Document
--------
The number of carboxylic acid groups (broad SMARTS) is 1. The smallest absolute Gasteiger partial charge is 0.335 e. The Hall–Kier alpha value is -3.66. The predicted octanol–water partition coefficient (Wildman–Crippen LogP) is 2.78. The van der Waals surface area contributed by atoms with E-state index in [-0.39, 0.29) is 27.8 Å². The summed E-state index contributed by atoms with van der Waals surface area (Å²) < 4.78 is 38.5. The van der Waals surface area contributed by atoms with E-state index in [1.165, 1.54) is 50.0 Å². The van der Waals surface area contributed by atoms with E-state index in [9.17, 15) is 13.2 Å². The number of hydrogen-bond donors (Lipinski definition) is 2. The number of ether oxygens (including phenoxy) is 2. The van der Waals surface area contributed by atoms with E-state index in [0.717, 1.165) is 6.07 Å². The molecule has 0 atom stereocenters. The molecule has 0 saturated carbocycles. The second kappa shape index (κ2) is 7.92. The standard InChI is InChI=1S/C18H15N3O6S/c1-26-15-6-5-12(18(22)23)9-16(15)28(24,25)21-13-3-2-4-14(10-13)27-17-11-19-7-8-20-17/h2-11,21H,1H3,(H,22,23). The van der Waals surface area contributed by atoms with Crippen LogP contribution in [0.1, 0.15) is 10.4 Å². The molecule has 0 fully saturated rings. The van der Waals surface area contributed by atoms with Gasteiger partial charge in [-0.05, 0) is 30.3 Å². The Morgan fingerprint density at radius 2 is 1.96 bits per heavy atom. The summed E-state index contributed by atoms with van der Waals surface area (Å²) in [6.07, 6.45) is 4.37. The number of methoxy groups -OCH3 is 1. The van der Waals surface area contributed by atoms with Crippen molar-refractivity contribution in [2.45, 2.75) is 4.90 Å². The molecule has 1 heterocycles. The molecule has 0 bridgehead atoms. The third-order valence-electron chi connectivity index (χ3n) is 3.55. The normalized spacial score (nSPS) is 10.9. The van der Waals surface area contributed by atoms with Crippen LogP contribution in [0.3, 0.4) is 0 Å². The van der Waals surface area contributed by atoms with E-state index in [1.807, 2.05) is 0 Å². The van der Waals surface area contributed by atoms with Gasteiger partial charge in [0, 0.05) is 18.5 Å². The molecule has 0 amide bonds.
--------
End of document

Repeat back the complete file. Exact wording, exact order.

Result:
The number of carboxylic acid groups (broad SMARTS) is 1. The smallest absolute Gasteiger partial charge is 0.335 e. The Hall–Kier alpha value is -3.66. The predicted octanol–water partition coefficient (Wildman–Crippen LogP) is 2.78. The van der Waals surface area contributed by atoms with E-state index in [-0.39, 0.29) is 27.8 Å². The summed E-state index contributed by atoms with van der Waals surface area (Å²) < 4.78 is 38.5. The van der Waals surface area contributed by atoms with E-state index in [1.165, 1.54) is 50.0 Å². The van der Waals surface area contributed by atoms with E-state index in [9.17, 15) is 13.2 Å². The number of hydrogen-bond donors (Lipinski definition) is 2. The number of ether oxygens (including phenoxy) is 2. The van der Waals surface area contributed by atoms with E-state index in [0.717, 1.165) is 6.07 Å². The molecule has 0 atom stereocenters. The molecule has 0 saturated carbocycles. The second kappa shape index (κ2) is 7.92. The standard InChI is InChI=1S/C18H15N3O6S/c1-26-15-6-5-12(18(22)23)9-16(15)28(24,25)21-13-3-2-4-14(10-13)27-17-11-19-7-8-20-17/h2-11,21H,1H3,(H,22,23). The van der Waals surface area contributed by atoms with Crippen LogP contribution in [0.1, 0.15) is 10.4 Å². The molecule has 0 fully saturated rings. The van der Waals surface area contributed by atoms with Gasteiger partial charge in [-0.05, 0) is 30.3 Å². The Morgan fingerprint density at radius 2 is 1.96 bits per heavy atom. The summed E-state index contributed by atoms with van der Waals surface area (Å²) in [6.07, 6.45) is 4.37. The number of methoxy groups -OCH3 is 1. The van der Waals surface area contributed by atoms with Crippen molar-refractivity contribution in [2.45, 2.75) is 4.90 Å². The molecule has 1 heterocycles. The molecule has 0 bridgehead atoms. The third-order valence-electron chi connectivity index (χ3n) is 3.55. The normalized spacial score (nSPS) is 10.9. The van der Waals surface area contributed by atoms with Crippen LogP contribution in [0.3, 0.4) is 0 Å². The van der Waals surface area contributed by atoms with E-state index in [1.807, 2.05) is 0 Å². The van der Waals surface area contributed by atoms with Gasteiger partial charge in [0, 0.05) is 18.5 Å². The molecule has 0 amide bonds.